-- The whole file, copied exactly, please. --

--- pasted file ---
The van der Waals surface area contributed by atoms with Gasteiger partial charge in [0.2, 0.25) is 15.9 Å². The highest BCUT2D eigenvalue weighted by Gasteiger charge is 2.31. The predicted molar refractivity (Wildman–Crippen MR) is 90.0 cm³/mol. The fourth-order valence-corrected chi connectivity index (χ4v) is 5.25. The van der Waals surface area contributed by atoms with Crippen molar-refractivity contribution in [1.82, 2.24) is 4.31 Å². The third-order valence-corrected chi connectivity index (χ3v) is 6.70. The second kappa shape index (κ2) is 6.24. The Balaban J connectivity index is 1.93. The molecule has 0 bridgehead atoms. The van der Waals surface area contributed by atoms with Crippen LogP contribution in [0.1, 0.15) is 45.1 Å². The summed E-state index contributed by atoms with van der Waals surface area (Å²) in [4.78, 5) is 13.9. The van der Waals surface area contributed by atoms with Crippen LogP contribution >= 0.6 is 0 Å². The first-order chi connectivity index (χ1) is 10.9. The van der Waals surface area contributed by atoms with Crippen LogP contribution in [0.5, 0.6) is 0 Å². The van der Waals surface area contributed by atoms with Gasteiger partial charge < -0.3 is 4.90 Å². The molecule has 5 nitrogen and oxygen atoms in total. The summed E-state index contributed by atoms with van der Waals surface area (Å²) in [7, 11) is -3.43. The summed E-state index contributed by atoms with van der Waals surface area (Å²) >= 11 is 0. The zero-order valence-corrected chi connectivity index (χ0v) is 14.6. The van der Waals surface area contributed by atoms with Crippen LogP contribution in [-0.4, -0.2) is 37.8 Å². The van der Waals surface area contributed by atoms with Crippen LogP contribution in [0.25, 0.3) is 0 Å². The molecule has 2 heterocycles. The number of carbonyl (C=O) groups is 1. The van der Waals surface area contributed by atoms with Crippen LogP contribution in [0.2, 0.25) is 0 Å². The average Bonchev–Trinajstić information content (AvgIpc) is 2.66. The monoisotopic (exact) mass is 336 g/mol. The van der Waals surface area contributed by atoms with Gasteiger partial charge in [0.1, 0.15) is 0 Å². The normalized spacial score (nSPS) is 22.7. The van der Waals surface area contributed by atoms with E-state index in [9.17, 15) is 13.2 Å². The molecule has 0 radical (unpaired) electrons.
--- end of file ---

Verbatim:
The van der Waals surface area contributed by atoms with Gasteiger partial charge in [0.2, 0.25) is 15.9 Å². The highest BCUT2D eigenvalue weighted by Gasteiger charge is 2.31. The predicted molar refractivity (Wildman–Crippen MR) is 90.0 cm³/mol. The fourth-order valence-corrected chi connectivity index (χ4v) is 5.25. The van der Waals surface area contributed by atoms with Crippen molar-refractivity contribution in [1.82, 2.24) is 4.31 Å². The third-order valence-corrected chi connectivity index (χ3v) is 6.70. The second kappa shape index (κ2) is 6.24. The Balaban J connectivity index is 1.93. The molecule has 0 bridgehead atoms. The van der Waals surface area contributed by atoms with Crippen LogP contribution in [0.1, 0.15) is 45.1 Å². The summed E-state index contributed by atoms with van der Waals surface area (Å²) in [4.78, 5) is 13.9. The van der Waals surface area contributed by atoms with Crippen LogP contribution >= 0.6 is 0 Å². The first-order chi connectivity index (χ1) is 10.9. The van der Waals surface area contributed by atoms with Crippen LogP contribution in [0.5, 0.6) is 0 Å². The van der Waals surface area contributed by atoms with Gasteiger partial charge < -0.3 is 4.90 Å². The molecule has 5 nitrogen and oxygen atoms in total. The summed E-state index contributed by atoms with van der Waals surface area (Å²) in [7, 11) is -3.43. The summed E-state index contributed by atoms with van der Waals surface area (Å²) >= 11 is 0. The zero-order valence-corrected chi connectivity index (χ0v) is 14.6. The van der Waals surface area contributed by atoms with Crippen LogP contribution in [-0.4, -0.2) is 37.8 Å². The van der Waals surface area contributed by atoms with Crippen LogP contribution in [0.25, 0.3) is 0 Å². The molecule has 2 heterocycles. The number of carbonyl (C=O) groups is 1. The van der Waals surface area contributed by atoms with Crippen LogP contribution in [0.2, 0.25) is 0 Å². The average Bonchev–Trinajstić information content (AvgIpc) is 2.66. The monoisotopic (exact) mass is 336 g/mol. The van der Waals surface area contributed by atoms with Gasteiger partial charge in [0.1, 0.15) is 0 Å². The normalized spacial score (nSPS) is 22.7. The van der Waals surface area contributed by atoms with E-state index in [9.17, 15) is 13.2 Å². The molecule has 0 radical (unpaired) electrons.